Genetic polymorphisms can influence gene function through different mechanisms. For instance, they can disrupt or create DNA regulatory elements affecting gene expression. In addition, SNPs can influence the ability of DNA sequences to undergo methylation, thereby influencing gene expression. Both rs12979860 and TT/-G are located within a CpG island which has been identified on the UCSC human genome draft by the Miklem and Hillier method. As assessed by bisulfite sequencing, TT/-G polymorphism was found to promote the methylation of a cytosine residue which is unmethylated in WT DNA sequences (). Further studies are needed to determine the relationship between TT/-G and surrounding CpG methylation and IL28B and/or ISG expression.
Figure 3. The TT/-G creates a methylation site in the CpG region. The TT/-G substitution is associated with the methylation of the adjacent cytosine residue (indicated by arrow). As opposed to methylated cytosine residues (indicated by asterisks), unmethylated (more ...) Prokunina-Olsson et al. (2013)
showed that TT/-G introduces a frame shift in the DNA sequence, which transiently induces mRNA expression of an IFN analogue (IFNL4) in human hepatocytes stimulated with poly(I:C). Only patients carrying the mutant allele -G express IFNL4. The authors suggest that this protein could be a direct marker of HCV treatment failure and a new target for therapeutic intervention, raising major interest in the medical community. Nevertheless, issues regarding the molecular functions of IFNL4 remain to be clarified, such as the inability of recombinant IFNL4 to directly induce the Jak–STAT pathway in HepG2 cells, unless by transfection of an IFNL4 construct. Furthermore, the low secretion level of IFNL4 together with the lack of demonstration of its effective binding to the IFNL receptor and/or another specific receptor raises questions about its physiological function.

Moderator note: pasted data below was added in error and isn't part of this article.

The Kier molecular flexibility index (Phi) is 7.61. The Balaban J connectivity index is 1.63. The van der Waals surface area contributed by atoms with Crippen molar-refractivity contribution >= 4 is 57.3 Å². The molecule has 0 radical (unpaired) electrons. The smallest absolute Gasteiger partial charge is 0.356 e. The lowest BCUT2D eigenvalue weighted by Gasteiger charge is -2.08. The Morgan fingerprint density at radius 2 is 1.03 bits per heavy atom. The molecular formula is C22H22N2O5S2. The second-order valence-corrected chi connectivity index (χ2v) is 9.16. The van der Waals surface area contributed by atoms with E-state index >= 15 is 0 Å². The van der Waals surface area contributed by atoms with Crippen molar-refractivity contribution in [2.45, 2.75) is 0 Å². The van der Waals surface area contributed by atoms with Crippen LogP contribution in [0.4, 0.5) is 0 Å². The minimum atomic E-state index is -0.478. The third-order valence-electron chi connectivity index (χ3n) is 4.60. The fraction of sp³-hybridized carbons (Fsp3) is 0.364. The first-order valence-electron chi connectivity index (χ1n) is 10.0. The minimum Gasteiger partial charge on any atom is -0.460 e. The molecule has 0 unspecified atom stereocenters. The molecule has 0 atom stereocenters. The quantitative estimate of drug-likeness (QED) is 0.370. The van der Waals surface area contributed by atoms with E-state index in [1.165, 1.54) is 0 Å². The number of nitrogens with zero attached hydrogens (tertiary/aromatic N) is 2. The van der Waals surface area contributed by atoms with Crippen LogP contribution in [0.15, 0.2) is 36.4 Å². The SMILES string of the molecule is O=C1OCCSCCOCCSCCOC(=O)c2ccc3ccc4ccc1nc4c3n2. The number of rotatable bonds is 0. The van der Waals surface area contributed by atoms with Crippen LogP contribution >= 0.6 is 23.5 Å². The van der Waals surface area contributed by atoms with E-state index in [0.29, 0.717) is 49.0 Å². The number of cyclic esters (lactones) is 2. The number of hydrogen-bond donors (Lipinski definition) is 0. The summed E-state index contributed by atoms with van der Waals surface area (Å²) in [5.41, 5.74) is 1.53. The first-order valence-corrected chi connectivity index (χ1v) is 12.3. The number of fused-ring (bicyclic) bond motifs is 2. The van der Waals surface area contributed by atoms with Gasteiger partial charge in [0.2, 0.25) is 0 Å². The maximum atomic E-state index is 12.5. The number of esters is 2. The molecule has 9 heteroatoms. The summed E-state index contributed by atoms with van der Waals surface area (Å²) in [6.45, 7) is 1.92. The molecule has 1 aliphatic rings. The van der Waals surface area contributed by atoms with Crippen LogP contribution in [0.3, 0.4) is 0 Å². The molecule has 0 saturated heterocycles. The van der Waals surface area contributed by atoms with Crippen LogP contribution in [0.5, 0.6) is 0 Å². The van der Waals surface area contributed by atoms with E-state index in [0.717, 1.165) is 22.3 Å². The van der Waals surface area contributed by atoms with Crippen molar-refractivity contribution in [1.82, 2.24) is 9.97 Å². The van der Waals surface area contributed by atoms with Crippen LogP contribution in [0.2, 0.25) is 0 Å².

Using a large European cohort, we identified a new TT/-G polymorphism nearby IL28B that influences both IL28B and IP-10 mRNA expression and improves HCV clearance prediction in patients infected with HCV viral genotype 1/4 or 2/3. Because IL28B has antiviral properties, reduced IL28B expression may impair individual ability to clear HCV by itself. Whether this phenomenon is further influenced by another protein remains to be demonstrated. TT/-G genotyping may have an important impact on the management of both African American and Caucasian patients with chronic hepatitis C. Altogether, the identification of this TT/-G functional variant provides a new step in understanding the role of IL28B polymorphisms in the prediction of the response to chronic hepatitis C treatment.